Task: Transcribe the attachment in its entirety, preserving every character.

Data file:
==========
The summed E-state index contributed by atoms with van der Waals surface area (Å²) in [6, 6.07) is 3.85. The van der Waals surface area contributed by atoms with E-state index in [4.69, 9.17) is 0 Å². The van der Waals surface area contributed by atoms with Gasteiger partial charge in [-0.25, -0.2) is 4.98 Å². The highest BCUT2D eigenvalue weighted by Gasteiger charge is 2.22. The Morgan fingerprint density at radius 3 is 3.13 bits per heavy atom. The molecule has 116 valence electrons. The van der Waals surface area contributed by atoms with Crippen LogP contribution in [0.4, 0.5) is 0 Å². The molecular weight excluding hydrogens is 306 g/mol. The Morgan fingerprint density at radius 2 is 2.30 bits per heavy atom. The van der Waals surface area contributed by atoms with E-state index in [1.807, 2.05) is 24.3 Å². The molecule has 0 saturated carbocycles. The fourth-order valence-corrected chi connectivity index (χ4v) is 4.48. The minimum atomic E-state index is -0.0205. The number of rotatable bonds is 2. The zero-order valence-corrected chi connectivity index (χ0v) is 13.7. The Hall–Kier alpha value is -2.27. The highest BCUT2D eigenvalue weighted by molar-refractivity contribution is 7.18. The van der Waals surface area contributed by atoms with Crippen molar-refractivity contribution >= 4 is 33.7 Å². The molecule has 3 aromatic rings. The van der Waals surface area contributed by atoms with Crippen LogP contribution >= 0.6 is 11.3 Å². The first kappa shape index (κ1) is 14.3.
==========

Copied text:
The summed E-state index contributed by atoms with van der Waals surface area (Å²) in [6, 6.07) is 3.85. The van der Waals surface area contributed by atoms with E-state index in [4.69, 9.17) is 0 Å². The van der Waals surface area contributed by atoms with Gasteiger partial charge in [-0.25, -0.2) is 4.98 Å². The highest BCUT2D eigenvalue weighted by Gasteiger charge is 2.22. The Morgan fingerprint density at radius 3 is 3.13 bits per heavy atom. The molecule has 116 valence electrons. The van der Waals surface area contributed by atoms with Crippen LogP contribution in [0.4, 0.5) is 0 Å². The molecular weight excluding hydrogens is 306 g/mol. The Morgan fingerprint density at radius 2 is 2.30 bits per heavy atom. The van der Waals surface area contributed by atoms with E-state index in [1.807, 2.05) is 24.3 Å². The molecule has 0 saturated carbocycles. The fourth-order valence-corrected chi connectivity index (χ4v) is 4.48. The minimum atomic E-state index is -0.0205. The number of rotatable bonds is 2. The zero-order valence-corrected chi connectivity index (χ0v) is 13.7. The Hall–Kier alpha value is -2.27. The highest BCUT2D eigenvalue weighted by molar-refractivity contribution is 7.18. The van der Waals surface area contributed by atoms with Crippen molar-refractivity contribution >= 4 is 33.7 Å². The molecule has 3 aromatic rings. The van der Waals surface area contributed by atoms with Crippen LogP contribution >= 0.6 is 11.3 Å². The first kappa shape index (κ1) is 14.3.